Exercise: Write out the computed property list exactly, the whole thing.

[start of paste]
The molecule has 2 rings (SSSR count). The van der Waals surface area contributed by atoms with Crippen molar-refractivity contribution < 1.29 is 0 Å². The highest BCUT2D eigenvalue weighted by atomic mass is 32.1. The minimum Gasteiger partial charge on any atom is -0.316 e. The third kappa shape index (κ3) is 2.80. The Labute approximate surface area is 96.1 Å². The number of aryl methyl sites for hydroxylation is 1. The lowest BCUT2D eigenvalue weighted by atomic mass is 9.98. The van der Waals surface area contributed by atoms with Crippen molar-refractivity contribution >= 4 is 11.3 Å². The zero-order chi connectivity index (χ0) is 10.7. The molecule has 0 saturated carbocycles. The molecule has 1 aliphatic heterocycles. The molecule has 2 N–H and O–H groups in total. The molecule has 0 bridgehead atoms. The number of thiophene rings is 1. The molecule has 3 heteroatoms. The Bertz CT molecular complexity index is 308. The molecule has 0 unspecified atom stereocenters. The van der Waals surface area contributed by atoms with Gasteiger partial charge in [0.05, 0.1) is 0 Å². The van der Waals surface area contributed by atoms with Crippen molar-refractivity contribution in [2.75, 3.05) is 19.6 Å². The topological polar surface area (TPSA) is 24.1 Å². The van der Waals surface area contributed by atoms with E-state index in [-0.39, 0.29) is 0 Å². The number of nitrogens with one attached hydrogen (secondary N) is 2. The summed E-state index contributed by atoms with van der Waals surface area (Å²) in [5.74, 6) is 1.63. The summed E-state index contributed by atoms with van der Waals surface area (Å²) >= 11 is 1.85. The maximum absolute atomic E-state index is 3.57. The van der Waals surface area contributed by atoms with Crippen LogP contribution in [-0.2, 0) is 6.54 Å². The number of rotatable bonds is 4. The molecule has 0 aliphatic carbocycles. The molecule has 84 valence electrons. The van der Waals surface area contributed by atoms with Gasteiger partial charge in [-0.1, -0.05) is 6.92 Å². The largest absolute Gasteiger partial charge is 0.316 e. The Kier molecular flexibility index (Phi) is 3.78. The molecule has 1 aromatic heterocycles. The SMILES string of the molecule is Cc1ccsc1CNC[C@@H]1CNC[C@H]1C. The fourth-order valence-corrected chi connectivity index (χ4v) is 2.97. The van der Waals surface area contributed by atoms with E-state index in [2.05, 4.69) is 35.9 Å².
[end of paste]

The molecule has 2 rings (SSSR count). The van der Waals surface area contributed by atoms with Crippen molar-refractivity contribution < 1.29 is 0 Å². The highest BCUT2D eigenvalue weighted by atomic mass is 32.1. The minimum Gasteiger partial charge on any atom is -0.316 e. The third kappa shape index (κ3) is 2.80. The Labute approximate surface area is 96.1 Å². The number of aryl methyl sites for hydroxylation is 1. The lowest BCUT2D eigenvalue weighted by atomic mass is 9.98. The van der Waals surface area contributed by atoms with Crippen molar-refractivity contribution >= 4 is 11.3 Å². The zero-order chi connectivity index (χ0) is 10.7. The molecule has 0 saturated carbocycles. The molecule has 1 aliphatic heterocycles. The molecule has 2 N–H and O–H groups in total. The molecule has 0 bridgehead atoms. The number of thiophene rings is 1. The molecule has 3 heteroatoms. The Bertz CT molecular complexity index is 308. The molecule has 0 unspecified atom stereocenters. The van der Waals surface area contributed by atoms with Gasteiger partial charge in [0.05, 0.1) is 0 Å². The van der Waals surface area contributed by atoms with Crippen molar-refractivity contribution in [2.75, 3.05) is 19.6 Å². The topological polar surface area (TPSA) is 24.1 Å². The van der Waals surface area contributed by atoms with E-state index in [-0.39, 0.29) is 0 Å². The number of nitrogens with one attached hydrogen (secondary N) is 2. The summed E-state index contributed by atoms with van der Waals surface area (Å²) in [5.74, 6) is 1.63. The summed E-state index contributed by atoms with van der Waals surface area (Å²) >= 11 is 1.85. The maximum absolute atomic E-state index is 3.57. The van der Waals surface area contributed by atoms with Crippen LogP contribution in [-0.2, 0) is 6.54 Å². The number of rotatable bonds is 4. The molecule has 0 aliphatic carbocycles. The molecule has 84 valence electrons. The van der Waals surface area contributed by atoms with Gasteiger partial charge in [-0.1, -0.05) is 6.92 Å². The largest absolute Gasteiger partial charge is 0.316 e. The Kier molecular flexibility index (Phi) is 3.78. The molecule has 1 aromatic heterocycles. The SMILES string of the molecule is Cc1ccsc1CNC[C@@H]1CNC[C@H]1C. The fourth-order valence-corrected chi connectivity index (χ4v) is 2.97. The van der Waals surface area contributed by atoms with E-state index in [2.05, 4.69) is 35.9 Å².